I would like some guidance on how best to determine the whiteness, brightness, and uniformity of various surfaces for use as a projection screen. See Background
at the end of this post for more details why I am doing this.Test Procedure
I will be placing 600 x 600 mm test samples on a large board, projecting light onto them from a digital projector, and photographing the samples. Then I'll open the images in Photoshop, and using histograms or other techniques I'll compare the whiteness, brightness, and uniformity of the samples. The results will end up in a PDF with side-by-side comparisons of the histograms and anything else from Photoshop that would show useful information about how the fabrics reflect light.
These technical objective tests would be followed by subjective viewing tests to see if the differences highlighted by the technical tests can actually be seen in practice.
What I would like to know from people more knowledgeable than I am, is how best to do the technical tests. I don't really need absolute figures for most of what I'm doing, only relative figures. So I doubt whether I need a spectrometer or calibration equipment. I'm hoping that I can use a digital camera to achieve what I want. But maybe I'm wrong about that, in which case I'm all ears.The Scenario
Imagine a darkened room, a projector throwing light onto a 600 x 600 sample, and a digital camera on a tripod, probably behind the projector. After photos are taken, the images will be opened in Photoshop to determine certain characteristics. Here are my questions:
Q1: What should be the colour-balance setting of the camera?Just set it to daylight and stick with that setting for all photos, or automatically set the colour balance from one of the samples, and stick with that?
Q2: White purity. In Photoshop, the histogram for each image should indicate the colour purity. i.e. how closely the R, G and B histograms line up under each other. The histograms will be included in the PDF, but is there a way to distill one number from a histogram that represents how white is the light reflected from the sample?
Q3: I assume that "whiteness" is not too important a characteristic because the project-screen combination should be calibrated anyway, thereby removing any "non-whiteness" of the fabric. Is that a correct assumption, assuming the fabric is near-white and not coloured.
Q4: My initial testing indicates that some of the whitest fabrics are probably fluorescing (http://en.wikipedia.org/wiki/Optical_brightener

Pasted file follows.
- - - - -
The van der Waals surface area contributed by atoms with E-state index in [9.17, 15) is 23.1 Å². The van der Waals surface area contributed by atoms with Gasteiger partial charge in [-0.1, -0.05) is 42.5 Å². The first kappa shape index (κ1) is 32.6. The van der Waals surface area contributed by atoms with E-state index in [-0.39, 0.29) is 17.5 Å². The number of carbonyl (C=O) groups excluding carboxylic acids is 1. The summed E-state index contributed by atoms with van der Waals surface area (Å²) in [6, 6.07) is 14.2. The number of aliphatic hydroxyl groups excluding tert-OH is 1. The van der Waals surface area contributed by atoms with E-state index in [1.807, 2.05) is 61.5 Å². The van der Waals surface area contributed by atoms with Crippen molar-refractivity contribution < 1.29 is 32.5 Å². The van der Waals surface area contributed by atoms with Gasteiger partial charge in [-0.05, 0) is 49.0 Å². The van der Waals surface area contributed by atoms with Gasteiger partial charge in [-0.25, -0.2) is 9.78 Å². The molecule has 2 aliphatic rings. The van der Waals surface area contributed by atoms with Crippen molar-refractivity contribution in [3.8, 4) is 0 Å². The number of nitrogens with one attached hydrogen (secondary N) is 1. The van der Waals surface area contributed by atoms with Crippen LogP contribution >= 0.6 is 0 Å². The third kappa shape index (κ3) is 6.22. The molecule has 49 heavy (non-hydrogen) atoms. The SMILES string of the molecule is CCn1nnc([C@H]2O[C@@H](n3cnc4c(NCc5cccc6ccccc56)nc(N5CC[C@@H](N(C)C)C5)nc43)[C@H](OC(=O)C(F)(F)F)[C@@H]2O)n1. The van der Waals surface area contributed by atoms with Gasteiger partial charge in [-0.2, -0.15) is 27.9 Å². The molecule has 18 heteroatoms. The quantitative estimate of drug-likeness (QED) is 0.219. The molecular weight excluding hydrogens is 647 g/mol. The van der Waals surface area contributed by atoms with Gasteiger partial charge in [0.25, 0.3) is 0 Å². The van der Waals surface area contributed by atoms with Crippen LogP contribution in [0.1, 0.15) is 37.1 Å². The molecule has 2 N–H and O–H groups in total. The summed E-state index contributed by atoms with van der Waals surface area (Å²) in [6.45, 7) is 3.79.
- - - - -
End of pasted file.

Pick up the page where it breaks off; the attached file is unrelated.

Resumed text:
) i.e. made to appear whiter than they otherwise would be. Anyone know if professional screen fabrics use optical brightners? Are they likely to cause image problems?
Q5: Uniformity. The Photoshop histogram should also reveal the uniformity of the light reflected from the sample. If I want a measure of how the brightness varies across each image (due to hotspots or defects in the material) what is the best way to portray that variation? The standard deviation?
Any suggestions as how best to evaluate different screen materials in terms of brightness, whiteness, purity, and uniformity, using a digital camera or other equipment, would be most appreciated.Background
Given that I'm wanting a projection screen, I suppose I could just buy a $150 budget model and endure all its problems…
… or pay 20 times as much for a Stewart Studiotek 130 screen and never have a problem…
… but I think there will a happy medium somewhere in between where I can obtain nearly the same image quality as the Studiotek 130, but at a tenth of the price. So I've obtained samples of screen materials and intend comparing them against white bed sheets, roller blinds fabrics, paper, and anything else that is white and flat, including painted surfaces. You might laugh at the latter, but surprisingly, a $100, well-painted, flat surface using the right paint, can give an image very close to that obtained from an upmarket screen material such as the Studiotek 130…
Basically, I want to find out if there really is something special about projector screen material that other materials cannot duplicate. If there is some special characteristic, I want to know what it is. But if another fabric has similar light-reflecting properties, I may decide to use it, combined with a good-sized roller mechanism from either Benthin (http://www.benthin.info/blinds/roller-1.aspx
), or Rollease (http://www.rollease.com/skylinegalaxy.html